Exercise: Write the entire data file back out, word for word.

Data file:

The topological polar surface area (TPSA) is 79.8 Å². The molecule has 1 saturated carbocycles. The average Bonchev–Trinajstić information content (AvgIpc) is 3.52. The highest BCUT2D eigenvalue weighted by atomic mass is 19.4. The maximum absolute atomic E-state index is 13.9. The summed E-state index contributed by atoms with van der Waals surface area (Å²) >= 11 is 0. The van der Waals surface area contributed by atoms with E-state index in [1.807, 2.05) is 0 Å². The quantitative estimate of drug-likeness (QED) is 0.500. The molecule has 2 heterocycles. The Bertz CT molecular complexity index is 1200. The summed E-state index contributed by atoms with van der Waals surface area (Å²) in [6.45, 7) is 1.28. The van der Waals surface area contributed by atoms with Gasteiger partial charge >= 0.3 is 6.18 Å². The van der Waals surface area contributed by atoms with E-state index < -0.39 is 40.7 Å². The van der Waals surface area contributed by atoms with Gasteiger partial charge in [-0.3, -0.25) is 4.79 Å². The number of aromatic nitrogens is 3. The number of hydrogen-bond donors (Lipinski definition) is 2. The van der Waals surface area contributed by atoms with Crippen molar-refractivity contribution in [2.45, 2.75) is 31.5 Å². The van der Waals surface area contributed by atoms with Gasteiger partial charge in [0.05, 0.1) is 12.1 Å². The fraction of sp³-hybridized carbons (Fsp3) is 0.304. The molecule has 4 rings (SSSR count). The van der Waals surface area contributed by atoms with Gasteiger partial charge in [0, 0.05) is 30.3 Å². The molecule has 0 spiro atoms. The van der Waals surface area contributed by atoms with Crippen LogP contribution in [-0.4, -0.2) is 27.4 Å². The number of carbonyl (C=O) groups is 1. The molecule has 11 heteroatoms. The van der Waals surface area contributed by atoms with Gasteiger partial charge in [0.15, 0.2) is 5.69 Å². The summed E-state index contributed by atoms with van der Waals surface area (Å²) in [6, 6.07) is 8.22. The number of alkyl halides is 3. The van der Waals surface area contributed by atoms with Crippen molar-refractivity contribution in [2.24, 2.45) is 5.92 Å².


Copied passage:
The topological polar surface area (TPSA) is 79.8 Å². The molecule has 1 saturated carbocycles. The average Bonchev–Trinajstić information content (AvgIpc) is 3.52. The highest BCUT2D eigenvalue weighted by atomic mass is 19.4. The maximum absolute atomic E-state index is 13.9. The summed E-state index contributed by atoms with van der Waals surface area (Å²) >= 11 is 0. The van der Waals surface area contributed by atoms with E-state index in [1.807, 2.05) is 0 Å². The quantitative estimate of drug-likeness (QED) is 0.500. The molecule has 2 heterocycles. The Bertz CT molecular complexity index is 1200. The summed E-state index contributed by atoms with van der Waals surface area (Å²) in [6.45, 7) is 1.28. The van der Waals surface area contributed by atoms with Gasteiger partial charge >= 0.3 is 6.18 Å². The van der Waals surface area contributed by atoms with E-state index < -0.39 is 40.7 Å². The van der Waals surface area contributed by atoms with Gasteiger partial charge in [-0.3, -0.25) is 4.79 Å². The number of aromatic nitrogens is 3. The number of hydrogen-bond donors (Lipinski definition) is 2. The van der Waals surface area contributed by atoms with Crippen molar-refractivity contribution in [2.45, 2.75) is 31.5 Å². The van der Waals surface area contributed by atoms with Gasteiger partial charge in [0.05, 0.1) is 12.1 Å². The fraction of sp³-hybridized carbons (Fsp3) is 0.304. The molecule has 4 rings (SSSR count). The van der Waals surface area contributed by atoms with Gasteiger partial charge in [0, 0.05) is 30.3 Å². The molecule has 0 spiro atoms. The van der Waals surface area contributed by atoms with Crippen LogP contribution in [-0.4, -0.2) is 27.4 Å². The number of carbonyl (C=O) groups is 1. The molecule has 11 heteroatoms. The van der Waals surface area contributed by atoms with Gasteiger partial charge in [0.15, 0.2) is 5.69 Å². The summed E-state index contributed by atoms with van der Waals surface area (Å²) in [6, 6.07) is 8.22. The number of alkyl halides is 3. The van der Waals surface area contributed by atoms with Crippen molar-refractivity contribution in [2.24, 2.45) is 5.92 Å².